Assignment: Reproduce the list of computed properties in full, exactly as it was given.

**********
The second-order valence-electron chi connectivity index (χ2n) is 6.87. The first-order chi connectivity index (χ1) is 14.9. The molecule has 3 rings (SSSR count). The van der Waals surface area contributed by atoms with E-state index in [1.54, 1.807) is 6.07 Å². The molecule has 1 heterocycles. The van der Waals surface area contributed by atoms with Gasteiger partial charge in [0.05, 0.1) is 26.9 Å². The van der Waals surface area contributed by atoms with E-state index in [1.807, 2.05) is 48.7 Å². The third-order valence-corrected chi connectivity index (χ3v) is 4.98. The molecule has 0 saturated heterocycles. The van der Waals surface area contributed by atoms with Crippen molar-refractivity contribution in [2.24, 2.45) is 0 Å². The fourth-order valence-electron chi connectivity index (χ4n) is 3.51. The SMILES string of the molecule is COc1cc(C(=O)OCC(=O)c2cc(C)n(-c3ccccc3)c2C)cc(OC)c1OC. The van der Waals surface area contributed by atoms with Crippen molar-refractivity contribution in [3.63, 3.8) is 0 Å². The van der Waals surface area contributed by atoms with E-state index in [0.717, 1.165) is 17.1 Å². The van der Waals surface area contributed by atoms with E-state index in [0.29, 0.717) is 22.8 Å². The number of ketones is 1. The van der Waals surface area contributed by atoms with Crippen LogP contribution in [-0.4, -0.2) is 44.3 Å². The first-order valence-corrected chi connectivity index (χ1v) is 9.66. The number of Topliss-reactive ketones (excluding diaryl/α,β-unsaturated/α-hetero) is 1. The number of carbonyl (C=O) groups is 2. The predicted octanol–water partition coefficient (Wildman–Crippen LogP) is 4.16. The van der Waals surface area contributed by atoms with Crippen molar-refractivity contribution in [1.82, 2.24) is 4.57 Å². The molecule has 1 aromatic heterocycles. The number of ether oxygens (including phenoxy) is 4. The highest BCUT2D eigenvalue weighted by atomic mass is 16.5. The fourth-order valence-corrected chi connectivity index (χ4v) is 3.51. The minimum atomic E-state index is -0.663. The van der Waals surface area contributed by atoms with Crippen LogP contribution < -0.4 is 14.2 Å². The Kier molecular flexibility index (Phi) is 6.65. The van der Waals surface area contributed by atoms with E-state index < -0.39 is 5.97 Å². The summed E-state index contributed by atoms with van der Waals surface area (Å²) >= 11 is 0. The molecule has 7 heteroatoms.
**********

The second-order valence-electron chi connectivity index (χ2n) is 6.87. The first-order chi connectivity index (χ1) is 14.9. The molecule has 3 rings (SSSR count). The van der Waals surface area contributed by atoms with E-state index in [1.54, 1.807) is 6.07 Å². The molecule has 1 heterocycles. The van der Waals surface area contributed by atoms with Gasteiger partial charge in [0.05, 0.1) is 26.9 Å². The van der Waals surface area contributed by atoms with E-state index in [1.807, 2.05) is 48.7 Å². The third-order valence-corrected chi connectivity index (χ3v) is 4.98. The molecule has 0 saturated heterocycles. The van der Waals surface area contributed by atoms with Crippen molar-refractivity contribution in [2.24, 2.45) is 0 Å². The fourth-order valence-electron chi connectivity index (χ4n) is 3.51. The SMILES string of the molecule is COc1cc(C(=O)OCC(=O)c2cc(C)n(-c3ccccc3)c2C)cc(OC)c1OC. The van der Waals surface area contributed by atoms with Crippen molar-refractivity contribution in [3.63, 3.8) is 0 Å². The van der Waals surface area contributed by atoms with E-state index in [0.717, 1.165) is 17.1 Å². The van der Waals surface area contributed by atoms with E-state index in [0.29, 0.717) is 22.8 Å². The number of ketones is 1. The van der Waals surface area contributed by atoms with Crippen LogP contribution in [-0.4, -0.2) is 44.3 Å². The first-order valence-corrected chi connectivity index (χ1v) is 9.66. The number of Topliss-reactive ketones (excluding diaryl/α,β-unsaturated/α-hetero) is 1. The number of carbonyl (C=O) groups is 2. The predicted octanol–water partition coefficient (Wildman–Crippen LogP) is 4.16. The van der Waals surface area contributed by atoms with Crippen molar-refractivity contribution in [1.82, 2.24) is 4.57 Å². The molecule has 1 aromatic heterocycles. The number of ether oxygens (including phenoxy) is 4. The highest BCUT2D eigenvalue weighted by atomic mass is 16.5. The fourth-order valence-corrected chi connectivity index (χ4v) is 3.51. The minimum atomic E-state index is -0.663. The van der Waals surface area contributed by atoms with Crippen LogP contribution < -0.4 is 14.2 Å². The Kier molecular flexibility index (Phi) is 6.65. The van der Waals surface area contributed by atoms with E-state index < -0.39 is 5.97 Å². The summed E-state index contributed by atoms with van der Waals surface area (Å²) >= 11 is 0. The molecule has 7 heteroatoms.